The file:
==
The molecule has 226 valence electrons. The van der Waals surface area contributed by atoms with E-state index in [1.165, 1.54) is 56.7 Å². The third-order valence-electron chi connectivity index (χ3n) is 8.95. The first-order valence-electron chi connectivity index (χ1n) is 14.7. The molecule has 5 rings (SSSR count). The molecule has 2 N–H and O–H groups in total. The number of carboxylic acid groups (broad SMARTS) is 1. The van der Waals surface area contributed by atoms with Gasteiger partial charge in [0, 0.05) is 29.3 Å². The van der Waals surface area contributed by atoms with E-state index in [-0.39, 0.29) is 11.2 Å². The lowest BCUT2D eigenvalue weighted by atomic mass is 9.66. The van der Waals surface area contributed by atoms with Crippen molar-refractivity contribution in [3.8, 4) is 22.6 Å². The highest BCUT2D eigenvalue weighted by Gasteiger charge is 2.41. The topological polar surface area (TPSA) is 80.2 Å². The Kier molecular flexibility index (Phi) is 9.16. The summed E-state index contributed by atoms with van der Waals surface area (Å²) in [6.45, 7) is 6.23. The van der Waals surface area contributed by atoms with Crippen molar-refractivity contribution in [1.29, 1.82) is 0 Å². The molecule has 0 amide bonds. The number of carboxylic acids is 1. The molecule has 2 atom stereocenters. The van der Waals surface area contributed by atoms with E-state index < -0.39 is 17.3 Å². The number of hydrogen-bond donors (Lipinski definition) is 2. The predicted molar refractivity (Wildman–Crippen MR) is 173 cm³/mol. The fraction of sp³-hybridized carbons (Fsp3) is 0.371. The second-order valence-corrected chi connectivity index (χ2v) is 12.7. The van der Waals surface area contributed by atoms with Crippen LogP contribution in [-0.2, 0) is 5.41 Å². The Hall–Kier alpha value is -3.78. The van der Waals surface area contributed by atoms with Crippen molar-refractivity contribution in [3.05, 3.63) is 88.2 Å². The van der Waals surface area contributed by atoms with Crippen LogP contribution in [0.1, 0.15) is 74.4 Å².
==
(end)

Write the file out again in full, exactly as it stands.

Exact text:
The molecule has 226 valence electrons. The van der Waals surface area contributed by atoms with E-state index in [1.165, 1.54) is 56.7 Å². The third-order valence-electron chi connectivity index (χ3n) is 8.95. The first-order valence-electron chi connectivity index (χ1n) is 14.7. The molecule has 5 rings (SSSR count). The molecule has 2 N–H and O–H groups in total. The number of carboxylic acid groups (broad SMARTS) is 1. The van der Waals surface area contributed by atoms with Gasteiger partial charge in [0, 0.05) is 29.3 Å². The van der Waals surface area contributed by atoms with E-state index in [-0.39, 0.29) is 11.2 Å². The lowest BCUT2D eigenvalue weighted by atomic mass is 9.66. The van der Waals surface area contributed by atoms with Crippen molar-refractivity contribution in [3.8, 4) is 22.6 Å². The highest BCUT2D eigenvalue weighted by Gasteiger charge is 2.41. The topological polar surface area (TPSA) is 80.2 Å². The Kier molecular flexibility index (Phi) is 9.16. The summed E-state index contributed by atoms with van der Waals surface area (Å²) in [6.45, 7) is 6.23. The van der Waals surface area contributed by atoms with Crippen molar-refractivity contribution in [1.29, 1.82) is 0 Å². The molecule has 0 amide bonds. The number of carboxylic acids is 1. The molecule has 2 atom stereocenters. The van der Waals surface area contributed by atoms with E-state index < -0.39 is 17.3 Å². The number of hydrogen-bond donors (Lipinski definition) is 2. The predicted molar refractivity (Wildman–Crippen MR) is 173 cm³/mol. The fraction of sp³-hybridized carbons (Fsp3) is 0.371. The second-order valence-corrected chi connectivity index (χ2v) is 12.7. The van der Waals surface area contributed by atoms with Crippen LogP contribution in [-0.2, 0) is 5.41 Å². The Hall–Kier alpha value is -3.78. The van der Waals surface area contributed by atoms with Crippen molar-refractivity contribution in [3.05, 3.63) is 88.2 Å². The van der Waals surface area contributed by atoms with Crippen LogP contribution in [0.1, 0.15) is 74.4 Å².